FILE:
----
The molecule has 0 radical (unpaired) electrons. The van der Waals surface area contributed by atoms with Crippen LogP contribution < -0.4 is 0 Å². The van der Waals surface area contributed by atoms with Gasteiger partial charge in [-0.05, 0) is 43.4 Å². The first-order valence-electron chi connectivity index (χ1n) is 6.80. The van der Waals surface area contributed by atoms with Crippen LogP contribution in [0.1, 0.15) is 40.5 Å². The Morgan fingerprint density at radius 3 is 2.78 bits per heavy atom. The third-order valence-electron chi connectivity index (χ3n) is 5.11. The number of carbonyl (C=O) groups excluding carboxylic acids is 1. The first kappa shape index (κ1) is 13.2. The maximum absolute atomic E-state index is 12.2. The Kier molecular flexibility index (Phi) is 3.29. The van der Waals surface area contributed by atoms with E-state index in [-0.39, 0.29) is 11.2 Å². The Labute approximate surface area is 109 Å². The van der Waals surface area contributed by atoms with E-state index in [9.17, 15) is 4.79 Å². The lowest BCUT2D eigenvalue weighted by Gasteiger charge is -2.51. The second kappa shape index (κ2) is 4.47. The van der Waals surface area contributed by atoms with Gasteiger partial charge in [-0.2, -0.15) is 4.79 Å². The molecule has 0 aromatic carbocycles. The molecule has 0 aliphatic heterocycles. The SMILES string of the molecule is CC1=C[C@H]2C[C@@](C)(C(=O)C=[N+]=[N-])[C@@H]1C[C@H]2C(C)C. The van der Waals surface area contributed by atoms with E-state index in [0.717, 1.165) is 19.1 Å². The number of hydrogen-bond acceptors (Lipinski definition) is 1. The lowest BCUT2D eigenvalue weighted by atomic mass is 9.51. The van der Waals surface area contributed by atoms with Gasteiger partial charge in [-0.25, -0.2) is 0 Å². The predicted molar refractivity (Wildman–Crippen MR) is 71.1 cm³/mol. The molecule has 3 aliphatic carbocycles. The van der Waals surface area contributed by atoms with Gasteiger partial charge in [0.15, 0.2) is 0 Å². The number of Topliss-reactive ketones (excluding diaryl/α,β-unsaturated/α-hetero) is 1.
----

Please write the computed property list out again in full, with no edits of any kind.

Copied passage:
The molecule has 0 radical (unpaired) electrons. The van der Waals surface area contributed by atoms with Crippen LogP contribution < -0.4 is 0 Å². The van der Waals surface area contributed by atoms with Gasteiger partial charge in [-0.05, 0) is 43.4 Å². The first-order valence-electron chi connectivity index (χ1n) is 6.80. The van der Waals surface area contributed by atoms with Crippen LogP contribution in [0.1, 0.15) is 40.5 Å². The Morgan fingerprint density at radius 3 is 2.78 bits per heavy atom. The third-order valence-electron chi connectivity index (χ3n) is 5.11. The number of carbonyl (C=O) groups excluding carboxylic acids is 1. The first kappa shape index (κ1) is 13.2. The maximum absolute atomic E-state index is 12.2. The Kier molecular flexibility index (Phi) is 3.29. The van der Waals surface area contributed by atoms with E-state index in [-0.39, 0.29) is 11.2 Å². The Labute approximate surface area is 109 Å². The van der Waals surface area contributed by atoms with E-state index in [9.17, 15) is 4.79 Å². The lowest BCUT2D eigenvalue weighted by Gasteiger charge is -2.51. The second kappa shape index (κ2) is 4.47. The van der Waals surface area contributed by atoms with Gasteiger partial charge in [-0.2, -0.15) is 4.79 Å². The molecule has 0 aromatic carbocycles. The molecule has 0 aliphatic heterocycles. The SMILES string of the molecule is CC1=C[C@H]2C[C@@](C)(C(=O)C=[N+]=[N-])[C@@H]1C[C@H]2C(C)C. The van der Waals surface area contributed by atoms with E-state index in [0.717, 1.165) is 19.1 Å². The number of hydrogen-bond acceptors (Lipinski definition) is 1. The lowest BCUT2D eigenvalue weighted by atomic mass is 9.51. The van der Waals surface area contributed by atoms with Gasteiger partial charge in [-0.25, -0.2) is 0 Å². The predicted molar refractivity (Wildman–Crippen MR) is 71.1 cm³/mol. The molecule has 3 aliphatic carbocycles. The van der Waals surface area contributed by atoms with Gasteiger partial charge in [0.15, 0.2) is 0 Å². The number of Topliss-reactive ketones (excluding diaryl/α,β-unsaturated/α-hetero) is 1.